Between September 5, 1979, and November 28, 1984, late Pope John Paul II preached a five-year series of weekly homilies on the theology of the body, which constitutes the landmark exposition of this theme. As wonderful as this resource is, it is theologically nuanced and not easily accessible to ordinary Christians who are facing these struggles in their families or workplaces. Christopher West promoted John Paul II’s teachings to a wider audience through his books Theology of the Body Explained, Theology of the Body for Beginners, and more recently in Our Bodies Tell God’s Story. However, these books stand as an exception to the rule. Most popular Christian books focus on a Christian response to same-sex marriage or offer advice on building positive marriages, but they have not been as robust in demonstrating how all of these issues point to a single theological problem that remains largely unaddressed. That single problem is that we do not have a coherent theology of the body.
In this book, I seek to demonstrate how a positive vision of the body that arises out of Scripture and the consensus of Christian teaching gives us a positive theological vision and, hopefully, a way forward for addressing the whole range of issues the church is facing today.
What the Church Has Believed, Taught, and Confessed
Traditionally, church doctrine referred to what was believed, taught, and confessed. However, the meaning of these terms has been largely lost as the church has become increasingly disconnected from its own history. Populist notions of Christianity must always be informed by the rich heritage we received from the New Testament witness and from those who have gone before us. The term believed did not simply refer to things you know in your head or trust in your heart; believed referred to all the ways faith extended itself bodily, whether through worship, service, or the morality of our own life and witness in the world. The word taught did not simply refer to the content of material taught in a new members class; it referred to the whole structure of Christian teaching, preaching, and proclamation that would resonate with biblical, apostolic faith. The word confessed referred to far more than a document such as the Apostles’ Creed or the Nicene Creed; it also referred to the church’s role in defending the faith against attacks, protecting the church from false teachings, and maintaining our unity with the historic faith (see Jaroslav Pelikan, A History of the Development of Doctrine, vol. 1, The Emergence of the Catholic Tradition (100–600) [Chicago: University of Chicago Press, 1971], 2–5).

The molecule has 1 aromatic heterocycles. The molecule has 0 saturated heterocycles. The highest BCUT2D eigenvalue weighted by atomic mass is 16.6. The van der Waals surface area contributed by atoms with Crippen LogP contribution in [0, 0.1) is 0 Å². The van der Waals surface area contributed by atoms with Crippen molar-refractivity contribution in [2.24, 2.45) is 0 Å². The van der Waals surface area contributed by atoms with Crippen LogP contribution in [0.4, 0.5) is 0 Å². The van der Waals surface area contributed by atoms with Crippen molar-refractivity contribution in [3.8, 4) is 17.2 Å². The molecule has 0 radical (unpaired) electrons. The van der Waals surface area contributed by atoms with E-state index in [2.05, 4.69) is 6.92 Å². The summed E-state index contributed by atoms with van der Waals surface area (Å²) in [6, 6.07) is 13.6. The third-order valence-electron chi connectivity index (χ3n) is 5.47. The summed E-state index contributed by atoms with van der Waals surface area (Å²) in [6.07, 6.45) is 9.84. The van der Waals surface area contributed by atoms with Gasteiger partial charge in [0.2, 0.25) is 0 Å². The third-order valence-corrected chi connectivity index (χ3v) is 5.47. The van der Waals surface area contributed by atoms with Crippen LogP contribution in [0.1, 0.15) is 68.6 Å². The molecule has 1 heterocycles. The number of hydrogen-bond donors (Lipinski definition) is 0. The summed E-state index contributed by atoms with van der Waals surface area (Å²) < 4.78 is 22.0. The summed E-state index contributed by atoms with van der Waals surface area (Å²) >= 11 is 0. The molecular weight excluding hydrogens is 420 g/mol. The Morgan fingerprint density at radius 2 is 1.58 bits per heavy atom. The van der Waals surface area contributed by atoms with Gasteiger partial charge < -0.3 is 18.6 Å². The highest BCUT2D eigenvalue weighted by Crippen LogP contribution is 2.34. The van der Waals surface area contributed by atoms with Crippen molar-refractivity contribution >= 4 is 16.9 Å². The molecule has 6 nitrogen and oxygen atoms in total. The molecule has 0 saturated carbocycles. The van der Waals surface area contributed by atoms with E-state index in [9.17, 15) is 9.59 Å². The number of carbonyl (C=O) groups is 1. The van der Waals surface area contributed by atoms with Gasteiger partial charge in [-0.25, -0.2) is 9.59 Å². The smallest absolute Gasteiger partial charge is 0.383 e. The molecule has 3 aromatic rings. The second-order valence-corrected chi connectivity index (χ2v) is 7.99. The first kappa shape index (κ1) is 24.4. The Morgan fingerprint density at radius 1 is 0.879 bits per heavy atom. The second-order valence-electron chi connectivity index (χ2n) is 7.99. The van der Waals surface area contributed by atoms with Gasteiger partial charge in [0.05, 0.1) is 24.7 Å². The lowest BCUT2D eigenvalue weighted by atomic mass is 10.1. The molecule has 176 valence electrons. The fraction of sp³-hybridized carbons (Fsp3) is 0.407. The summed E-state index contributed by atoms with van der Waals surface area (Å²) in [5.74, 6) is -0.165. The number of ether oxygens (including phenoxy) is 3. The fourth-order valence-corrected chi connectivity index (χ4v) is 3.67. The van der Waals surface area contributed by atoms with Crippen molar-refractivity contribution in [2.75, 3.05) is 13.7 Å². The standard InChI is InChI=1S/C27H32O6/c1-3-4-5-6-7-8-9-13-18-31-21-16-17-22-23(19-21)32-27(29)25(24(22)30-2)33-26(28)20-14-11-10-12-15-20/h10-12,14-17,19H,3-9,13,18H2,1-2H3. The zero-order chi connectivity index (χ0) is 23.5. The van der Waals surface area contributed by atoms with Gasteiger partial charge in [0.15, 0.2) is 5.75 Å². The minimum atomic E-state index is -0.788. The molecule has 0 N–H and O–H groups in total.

This book seeks to address a doctrinal neglect in the church that has negatively influenced what is being believed, taught, and confessed. That problem has many manifestations, but the root problem is a deficient theology of the body. This is not some odd doctrine that dwells only in seminary classrooms or academic lectures but one that lies at the heart of many of the most pressing moral, cultural, and ecclesiastical issues of our day.
It is common today to hear of someone who has for most of their lives held to a traditional view of marriage, embark upon a journey that eventually led them to a new view concerning the definition of marriage or understanding of gender. These are often very powerful and moving stories. These stories normally involve getting to know someone personally who has struggled with their gender, or a happy lesbian couple who may have recently joined the church, and so forth. Like many who are reading this book, I have listened to these stories and reflected on them. But as I faced all of these new questions and issues, I also have been on a journey. I have spoken with friends, I have read books, I have studied Scriptures in a new way, and I have listened both to those who struggle with these issues and to the church throughout the ages, trying to better understand these issues. This book reflects some of my journey.
This excerpt is taken from the introduction of Timothy Tennent’s new book, For the Body: Recovering a Theology of Gender, Sexuality, and the Human Body. Video companion and study guide forthcoming January, 2021.
This book is suitable for: 1) Pastors leading communities 2) Individuals seeking deeper study 3) Student ministers. In these pages readers will: 1) Understand why our bodies matter on a host of issues 2) Discover a positive vision for human sexuality 3) Be equipped to engage culture from a positive posture.
The human body is an amazing gift, yet today, many people downplay its importance and fail to understand what Christianity teaches about our bodies and their God-given purposes. We misunderstand how the body was designed, its role in relating to others, and lack awareness of the dangers of objectifying the body, divorcing it from its intended purpose.
In For the Body, author Timothy Tennent looks at what it means to be created in the image of God and how our bodies serve as icons that illuminate God’s purposes. Tennent examines topics like marriage, family, singleness, and friendship, and he looks at how the human body has been objectified in art and media today. He also offers a framework for discipling people today in a Christian theology of the body.